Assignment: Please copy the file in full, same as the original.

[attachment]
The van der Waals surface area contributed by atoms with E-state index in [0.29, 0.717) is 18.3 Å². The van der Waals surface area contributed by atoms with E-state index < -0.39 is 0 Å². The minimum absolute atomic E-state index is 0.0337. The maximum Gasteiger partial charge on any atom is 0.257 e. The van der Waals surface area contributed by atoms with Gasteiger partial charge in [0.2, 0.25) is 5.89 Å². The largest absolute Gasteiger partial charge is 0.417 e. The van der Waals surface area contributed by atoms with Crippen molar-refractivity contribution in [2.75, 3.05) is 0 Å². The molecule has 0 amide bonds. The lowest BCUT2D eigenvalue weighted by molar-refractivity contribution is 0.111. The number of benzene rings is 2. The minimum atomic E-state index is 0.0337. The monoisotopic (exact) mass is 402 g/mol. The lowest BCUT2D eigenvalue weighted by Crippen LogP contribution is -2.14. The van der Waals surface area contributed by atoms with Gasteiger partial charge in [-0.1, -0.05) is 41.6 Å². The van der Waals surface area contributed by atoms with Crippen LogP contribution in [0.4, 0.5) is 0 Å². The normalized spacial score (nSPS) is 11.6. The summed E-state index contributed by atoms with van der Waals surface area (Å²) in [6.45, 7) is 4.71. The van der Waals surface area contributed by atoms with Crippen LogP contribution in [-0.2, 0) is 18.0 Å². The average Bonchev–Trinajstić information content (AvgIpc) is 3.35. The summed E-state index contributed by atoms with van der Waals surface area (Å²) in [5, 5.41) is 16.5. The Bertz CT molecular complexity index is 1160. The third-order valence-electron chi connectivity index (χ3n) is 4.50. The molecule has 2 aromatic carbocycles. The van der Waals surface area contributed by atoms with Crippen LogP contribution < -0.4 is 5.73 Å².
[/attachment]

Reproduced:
The van der Waals surface area contributed by atoms with E-state index in [0.29, 0.717) is 18.3 Å². The van der Waals surface area contributed by atoms with E-state index < -0.39 is 0 Å². The minimum absolute atomic E-state index is 0.0337. The maximum Gasteiger partial charge on any atom is 0.257 e. The van der Waals surface area contributed by atoms with Gasteiger partial charge in [0.2, 0.25) is 5.89 Å². The largest absolute Gasteiger partial charge is 0.417 e. The van der Waals surface area contributed by atoms with Crippen molar-refractivity contribution in [2.75, 3.05) is 0 Å². The molecule has 0 amide bonds. The lowest BCUT2D eigenvalue weighted by molar-refractivity contribution is 0.111. The number of benzene rings is 2. The minimum atomic E-state index is 0.0337. The monoisotopic (exact) mass is 402 g/mol. The lowest BCUT2D eigenvalue weighted by Crippen LogP contribution is -2.14. The van der Waals surface area contributed by atoms with Gasteiger partial charge in [-0.1, -0.05) is 41.6 Å². The van der Waals surface area contributed by atoms with Crippen LogP contribution in [0.4, 0.5) is 0 Å². The normalized spacial score (nSPS) is 11.6. The summed E-state index contributed by atoms with van der Waals surface area (Å²) in [6.45, 7) is 4.71. The van der Waals surface area contributed by atoms with Crippen LogP contribution in [-0.2, 0) is 18.0 Å². The average Bonchev–Trinajstić information content (AvgIpc) is 3.35. The summed E-state index contributed by atoms with van der Waals surface area (Å²) in [5, 5.41) is 16.5. The Bertz CT molecular complexity index is 1160. The third-order valence-electron chi connectivity index (χ3n) is 4.50. The molecule has 2 aromatic carbocycles. The van der Waals surface area contributed by atoms with Crippen LogP contribution < -0.4 is 5.73 Å².